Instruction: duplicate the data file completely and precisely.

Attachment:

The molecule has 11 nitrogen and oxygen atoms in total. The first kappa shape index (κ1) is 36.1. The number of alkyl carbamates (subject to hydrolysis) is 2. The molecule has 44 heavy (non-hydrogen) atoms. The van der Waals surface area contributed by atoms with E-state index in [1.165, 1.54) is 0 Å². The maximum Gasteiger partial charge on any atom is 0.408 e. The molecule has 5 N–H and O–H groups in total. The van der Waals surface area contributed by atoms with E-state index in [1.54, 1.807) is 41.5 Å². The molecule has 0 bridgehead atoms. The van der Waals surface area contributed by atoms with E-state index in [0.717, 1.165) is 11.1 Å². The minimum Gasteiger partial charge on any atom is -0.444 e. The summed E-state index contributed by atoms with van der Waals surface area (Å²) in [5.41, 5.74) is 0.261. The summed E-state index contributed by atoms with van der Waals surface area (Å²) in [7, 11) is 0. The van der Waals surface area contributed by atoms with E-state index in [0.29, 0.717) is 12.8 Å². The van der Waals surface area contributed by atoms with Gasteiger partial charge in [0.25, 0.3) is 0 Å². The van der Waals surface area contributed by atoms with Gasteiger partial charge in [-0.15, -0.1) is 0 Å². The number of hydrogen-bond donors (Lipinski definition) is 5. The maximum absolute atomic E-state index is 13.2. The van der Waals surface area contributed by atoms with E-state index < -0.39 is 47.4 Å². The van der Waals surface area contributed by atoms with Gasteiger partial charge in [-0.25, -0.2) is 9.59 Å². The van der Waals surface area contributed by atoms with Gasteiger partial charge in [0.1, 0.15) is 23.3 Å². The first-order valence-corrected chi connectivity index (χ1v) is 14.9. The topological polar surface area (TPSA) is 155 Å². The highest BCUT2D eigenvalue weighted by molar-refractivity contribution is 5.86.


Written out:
The molecule has 11 nitrogen and oxygen atoms in total. The first kappa shape index (κ1) is 36.1. The number of alkyl carbamates (subject to hydrolysis) is 2. The molecule has 44 heavy (non-hydrogen) atoms. The van der Waals surface area contributed by atoms with E-state index in [1.165, 1.54) is 0 Å². The maximum Gasteiger partial charge on any atom is 0.408 e. The molecule has 5 N–H and O–H groups in total. The van der Waals surface area contributed by atoms with E-state index in [1.54, 1.807) is 41.5 Å². The molecule has 0 bridgehead atoms. The van der Waals surface area contributed by atoms with E-state index in [0.717, 1.165) is 11.1 Å². The minimum Gasteiger partial charge on any atom is -0.444 e. The summed E-state index contributed by atoms with van der Waals surface area (Å²) in [5.41, 5.74) is 0.261. The summed E-state index contributed by atoms with van der Waals surface area (Å²) in [7, 11) is 0. The van der Waals surface area contributed by atoms with E-state index in [0.29, 0.717) is 12.8 Å². The van der Waals surface area contributed by atoms with Gasteiger partial charge in [0.25, 0.3) is 0 Å². The van der Waals surface area contributed by atoms with Gasteiger partial charge in [-0.15, -0.1) is 0 Å². The number of hydrogen-bond donors (Lipinski definition) is 5. The maximum absolute atomic E-state index is 13.2. The van der Waals surface area contributed by atoms with E-state index < -0.39 is 47.4 Å². The van der Waals surface area contributed by atoms with Gasteiger partial charge in [-0.25, -0.2) is 9.59 Å². The van der Waals surface area contributed by atoms with Gasteiger partial charge in [0.1, 0.15) is 23.3 Å². The first-order valence-corrected chi connectivity index (χ1v) is 14.9. The topological polar surface area (TPSA) is 155 Å². The highest BCUT2D eigenvalue weighted by molar-refractivity contribution is 5.86.